Effective Wine PR = Counting the Cash
Measuring the success of your publicity efforts is a difficult task. There are various tools. If a winery is looking for coverage in the media the it might be as simple as county the number of times your winery shows up in the media then counting the circulation of each of those media outlets. This is the traditional way of quantifying the effect of your efforts.
But winery publicity is not always about getting your winery name in the paper. It is often about slowly building an image or reputation for your efforts. This is particularly true for a new, small winery focusing on making high quality wines. Suppose you are a small, say 2,500 case winery producing Monterey Pinot Noir and Chardonnay. And suppose you are new to the game. With so much competition in this category the aim of your publicity efforts may be simply to get the right members of the wine trade to recognize you as doing something worthy and unique, either I the way you make your wines, the vineyards you use or some other seemingly minute differentiation. In this case, you might measure your publicity efforts by the way the trade reacts to your message.
But there is another way to measure the success of your publicity efforts: Count your money in the bank.
This method of measuring publicity results was driven home recently when we at Wark Communications saw the results of our publicity efforts on a client’s behalf payoff with significant coverage in the Wall Street Journal and other publications more proximate to the client’s main market.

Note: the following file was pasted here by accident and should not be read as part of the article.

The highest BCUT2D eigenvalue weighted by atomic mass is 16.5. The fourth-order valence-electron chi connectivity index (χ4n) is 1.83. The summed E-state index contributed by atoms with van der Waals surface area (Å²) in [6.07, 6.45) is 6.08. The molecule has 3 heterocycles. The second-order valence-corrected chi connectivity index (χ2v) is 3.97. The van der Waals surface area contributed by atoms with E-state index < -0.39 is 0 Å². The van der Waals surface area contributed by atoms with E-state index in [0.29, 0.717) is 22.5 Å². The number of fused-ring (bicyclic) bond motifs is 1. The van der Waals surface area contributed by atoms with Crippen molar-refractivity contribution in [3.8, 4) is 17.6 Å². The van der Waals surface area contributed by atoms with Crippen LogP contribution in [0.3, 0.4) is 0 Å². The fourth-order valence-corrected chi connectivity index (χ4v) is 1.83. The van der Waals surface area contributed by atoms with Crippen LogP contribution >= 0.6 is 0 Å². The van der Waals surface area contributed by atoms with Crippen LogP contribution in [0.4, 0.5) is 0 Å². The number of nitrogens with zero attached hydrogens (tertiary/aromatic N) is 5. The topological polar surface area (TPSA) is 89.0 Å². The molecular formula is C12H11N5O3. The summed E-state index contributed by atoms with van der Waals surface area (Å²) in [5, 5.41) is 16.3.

This particular client opened a new tasting room that is entirely unique: offering seven reserve wines, each served at a table with seven chef-prepared food pairings. And we aren’t talking Mozzarella sticks with Viognier. We are talking Viognier served with Panchetta and bee pollen-crusted grilled scallop lollipop with mango-honey coulis. And each pairing is just as unique. All for $20.
Once the impact of the publicity efforts took affect, business at this client’s tasting room increased 100%. Quantifying the effect of the clients’ and our efforts became simple: Count the cash.
The point is not, “gosh, what a great job we’ve done.” Clearly this is a case of having a client with a great idea and simply riding that brilliance. The point is a winery reading this should take away is that you can’t ALWAYS count the cash to measure the effects of your publicity efforts. Often times the publicity work done takes time to build and pay off. However, it does pay off. As long as you understand what you are aiming for in your publicity efforts, you can in fact set benchmarks and measure your effectiveness.